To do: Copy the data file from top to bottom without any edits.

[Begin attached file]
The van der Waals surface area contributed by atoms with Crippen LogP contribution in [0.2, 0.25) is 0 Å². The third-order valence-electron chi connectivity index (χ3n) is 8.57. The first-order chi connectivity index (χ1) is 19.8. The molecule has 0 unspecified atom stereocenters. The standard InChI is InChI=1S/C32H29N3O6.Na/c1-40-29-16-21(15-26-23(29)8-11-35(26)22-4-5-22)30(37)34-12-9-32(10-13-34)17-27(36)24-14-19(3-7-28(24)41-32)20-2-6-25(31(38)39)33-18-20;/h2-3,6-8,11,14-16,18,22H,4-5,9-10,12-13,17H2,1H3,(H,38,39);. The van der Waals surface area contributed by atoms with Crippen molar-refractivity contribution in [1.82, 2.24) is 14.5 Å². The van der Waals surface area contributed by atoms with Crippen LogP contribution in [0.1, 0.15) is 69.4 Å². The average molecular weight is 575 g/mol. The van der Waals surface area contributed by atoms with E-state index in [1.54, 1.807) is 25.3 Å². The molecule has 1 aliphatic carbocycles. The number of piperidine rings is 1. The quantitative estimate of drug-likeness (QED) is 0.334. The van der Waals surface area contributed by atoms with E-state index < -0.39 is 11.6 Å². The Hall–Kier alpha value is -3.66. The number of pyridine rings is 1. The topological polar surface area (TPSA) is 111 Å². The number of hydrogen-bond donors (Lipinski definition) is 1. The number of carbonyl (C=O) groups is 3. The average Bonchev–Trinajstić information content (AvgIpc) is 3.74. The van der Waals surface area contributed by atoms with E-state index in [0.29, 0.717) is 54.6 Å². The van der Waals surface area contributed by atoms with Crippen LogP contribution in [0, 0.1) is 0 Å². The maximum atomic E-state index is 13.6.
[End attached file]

The van der Waals surface area contributed by atoms with Crippen LogP contribution in [0.2, 0.25) is 0 Å². The third-order valence-electron chi connectivity index (χ3n) is 8.57. The first-order chi connectivity index (χ1) is 19.8. The molecule has 0 unspecified atom stereocenters. The standard InChI is InChI=1S/C32H29N3O6.Na/c1-40-29-16-21(15-26-23(29)8-11-35(26)22-4-5-22)30(37)34-12-9-32(10-13-34)17-27(36)24-14-19(3-7-28(24)41-32)20-2-6-25(31(38)39)33-18-20;/h2-3,6-8,11,14-16,18,22H,4-5,9-10,12-13,17H2,1H3,(H,38,39);. The van der Waals surface area contributed by atoms with Crippen molar-refractivity contribution in [1.82, 2.24) is 14.5 Å². The van der Waals surface area contributed by atoms with Crippen LogP contribution in [0.1, 0.15) is 69.4 Å². The average molecular weight is 575 g/mol. The van der Waals surface area contributed by atoms with E-state index in [1.54, 1.807) is 25.3 Å². The molecule has 1 aliphatic carbocycles. The number of piperidine rings is 1. The quantitative estimate of drug-likeness (QED) is 0.334. The van der Waals surface area contributed by atoms with E-state index < -0.39 is 11.6 Å². The Hall–Kier alpha value is -3.66. The number of pyridine rings is 1. The topological polar surface area (TPSA) is 111 Å². The number of hydrogen-bond donors (Lipinski definition) is 1. The number of carbonyl (C=O) groups is 3. The average Bonchev–Trinajstić information content (AvgIpc) is 3.74. The van der Waals surface area contributed by atoms with E-state index in [0.29, 0.717) is 54.6 Å². The van der Waals surface area contributed by atoms with Crippen LogP contribution in [0, 0.1) is 0 Å². The maximum atomic E-state index is 13.6.